I am little bit confused by the following syntax. Although it works, It do not understand why it works. It seems, like there are two pipes attached to the diff command. But isn't there only one STDIN?


diff <(echo "foobar") <(echo "barbaz")
diff <(cat foo.txt) <(cat bar.txt)

1 Answer 1


The pipes are simply bound to different file descriptors than 0 (stdin):

$ echo <(true)
$ echo <(true) <(true)
/dev/fd/63 /dev/fd/62

A process can of course have more than one open file descriptor at a time, so there's no problem.

  • If I only had known its called temporary pipes, I would have been able to google it. Thank you!
    – iblue
    Feb 8, 2012 at 14:24
  • @iblue: I don't think it's called "temporary pipes". It's just pipes, as created by the pipe() system call. Feb 8, 2012 at 14:26
  • To be very exact, it might be called "anonymous named pipes", but it is sufficient to google it.
    – iblue
    Feb 8, 2012 at 14:29
  • 2
    @WilliamPursell: There are no files involved. The shell creates an anonymous pipe using pipe() and then forks the subprocesses. The main process does have additional file descriptors open if an anonymous pipe is used. These additional file descriptors are passed in the form /dev/fd/..., and the process will usually simply open them using these file names. This will lead to them being dup()ed, creating even more open file descriptors. The process could also use the named file descriptor right away without any open calls... Feb 8, 2012 at 21:46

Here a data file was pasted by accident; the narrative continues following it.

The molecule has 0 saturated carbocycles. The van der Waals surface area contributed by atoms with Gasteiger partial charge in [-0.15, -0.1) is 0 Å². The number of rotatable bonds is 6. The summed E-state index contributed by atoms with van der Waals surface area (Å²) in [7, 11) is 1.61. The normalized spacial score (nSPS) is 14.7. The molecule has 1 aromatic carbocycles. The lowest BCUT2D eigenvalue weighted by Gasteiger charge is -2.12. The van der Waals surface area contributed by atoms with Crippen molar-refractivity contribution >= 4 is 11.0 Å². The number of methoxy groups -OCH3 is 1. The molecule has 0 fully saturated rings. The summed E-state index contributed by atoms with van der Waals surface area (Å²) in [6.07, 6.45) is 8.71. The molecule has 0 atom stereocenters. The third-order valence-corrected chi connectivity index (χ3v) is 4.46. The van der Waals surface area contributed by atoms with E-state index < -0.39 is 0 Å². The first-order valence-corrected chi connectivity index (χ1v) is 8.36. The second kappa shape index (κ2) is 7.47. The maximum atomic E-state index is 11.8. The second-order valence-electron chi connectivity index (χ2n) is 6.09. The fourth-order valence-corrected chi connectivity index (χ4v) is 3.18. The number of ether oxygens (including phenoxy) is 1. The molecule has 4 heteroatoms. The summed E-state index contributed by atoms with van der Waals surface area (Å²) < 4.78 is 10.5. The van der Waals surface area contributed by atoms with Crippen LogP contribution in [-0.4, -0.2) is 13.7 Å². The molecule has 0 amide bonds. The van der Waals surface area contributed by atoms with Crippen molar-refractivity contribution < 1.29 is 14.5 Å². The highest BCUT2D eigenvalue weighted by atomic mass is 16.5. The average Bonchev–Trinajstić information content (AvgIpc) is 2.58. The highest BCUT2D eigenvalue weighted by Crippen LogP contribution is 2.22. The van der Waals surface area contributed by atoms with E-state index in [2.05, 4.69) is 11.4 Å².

• 1
    ...as demonstrated in this small and stupid test program. After compiling to a, I called it as ./a <(ls), and it successfully printed the list of files, proving the named file decriptor (63 in my case) was already open. The bash might use named pipes in a temporary directory on different architectures than Linux, in which case no additional file descriptors would be open when entering the main process. Feb 8, 2012 at 21:49

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